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How Smith Rowe and more have been boosted by Ben Knapper - the loan manager who could become Arsenal's next technical director

Ben Knapper is a name that few will recognise outside of Arsenal circles, but there aren’t many individuals at the club who are as widely respected as the Gunners’ loan manager.

Since taking on the role in 2019, Knapper has set about revolutionising a loan system in north London that was lagging behind rival clubs and helping bring it more in line with world leaders Chelsea.

It’s a process that is still ongoing, but already Arsenal are reaping the benefits – with the £25 million ($33m) deal they struck with Newcastle for Joe Willock in the summer seen as a major success story for Knapper.

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And for those who know and work with the 34-year-old, that type of deal will be the first of many.

“Ben is a massively important cog in the wheel,” one source who has regular dealings with Arsenal told GOAL.

“He takes the job very seriously. To my mind, he’s a future technical director, no question about it.”

Knapper first joined Arsenal in 2010 as a football analyst from statistical analysis firm Prozone.

He stayed in that role for five years before earning a promotion to the position of lead football analyst.

His primary responsibility during that time was supporting the first-team coaching staff with match preparation. 

He would focus on the opposition and how they could set up, before presenting his findings to the manager and coaching staff ahead of the upcoming fixture.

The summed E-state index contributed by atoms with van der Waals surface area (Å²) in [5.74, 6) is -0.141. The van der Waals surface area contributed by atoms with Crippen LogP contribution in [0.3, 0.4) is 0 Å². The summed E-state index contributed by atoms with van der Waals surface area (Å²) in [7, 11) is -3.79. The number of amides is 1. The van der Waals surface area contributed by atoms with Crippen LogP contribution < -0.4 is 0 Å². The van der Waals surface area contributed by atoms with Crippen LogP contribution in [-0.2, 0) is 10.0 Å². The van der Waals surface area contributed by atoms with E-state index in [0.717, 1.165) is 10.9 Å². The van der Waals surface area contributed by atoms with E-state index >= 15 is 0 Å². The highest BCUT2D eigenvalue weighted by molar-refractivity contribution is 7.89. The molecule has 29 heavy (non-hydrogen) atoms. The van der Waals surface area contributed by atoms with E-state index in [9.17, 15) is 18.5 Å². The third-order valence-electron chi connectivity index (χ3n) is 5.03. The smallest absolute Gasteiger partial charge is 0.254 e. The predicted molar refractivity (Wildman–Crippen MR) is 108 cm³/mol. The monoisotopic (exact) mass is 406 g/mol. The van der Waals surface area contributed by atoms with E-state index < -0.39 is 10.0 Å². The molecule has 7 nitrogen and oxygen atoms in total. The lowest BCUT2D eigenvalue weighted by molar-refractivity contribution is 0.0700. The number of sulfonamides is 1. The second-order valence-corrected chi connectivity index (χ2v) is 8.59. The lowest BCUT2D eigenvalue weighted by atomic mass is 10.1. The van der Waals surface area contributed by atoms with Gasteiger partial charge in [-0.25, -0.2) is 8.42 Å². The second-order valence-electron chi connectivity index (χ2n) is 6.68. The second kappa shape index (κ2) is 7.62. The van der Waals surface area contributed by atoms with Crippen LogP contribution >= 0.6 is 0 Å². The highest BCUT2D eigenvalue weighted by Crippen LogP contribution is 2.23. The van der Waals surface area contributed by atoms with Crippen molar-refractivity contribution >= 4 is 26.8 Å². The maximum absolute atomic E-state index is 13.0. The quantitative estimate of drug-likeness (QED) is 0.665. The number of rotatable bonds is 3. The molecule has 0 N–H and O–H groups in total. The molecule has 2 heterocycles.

Ben Knapper Osei-Tutu Arsenal GFXGetty/GOAL

“I look back so fondly on those times,” Knapper told the Arsenal matchday programme during a recent interview. “I learnt so much and it was a real privilege to work with the coaches that I did.

“Eventually, though, I sought a new challenge and I’ve always been really interested in the medium to long-term, more strategic side of running a football club.” 

So in February 2019, Knapper was appointed as Arsenal’s loan manager.

It was a position that was created for him as the club were aware that rivals within the Premier League had stolen a march on them with how they utilised the loan system, especially Chelsea, who were treating it as a major revenue stream.

And, since then, he has worked closely alongside technical director Edu, academy manager Per Mertesacker and Mikel Arteta – who was appointed as first-team boss in December 2019 – to overhaul the process around managing loans at the Emirates Stadium.

“Ben’s been magnificent to be fair,” Arsenal defender Jordi Osei-Tutu told GOAL.

Osei-Tutu is currently spending the season with Nottingham Forest having spent the 2019-20 campaign in Germany with VfL Bochum and last season with Cardiff City.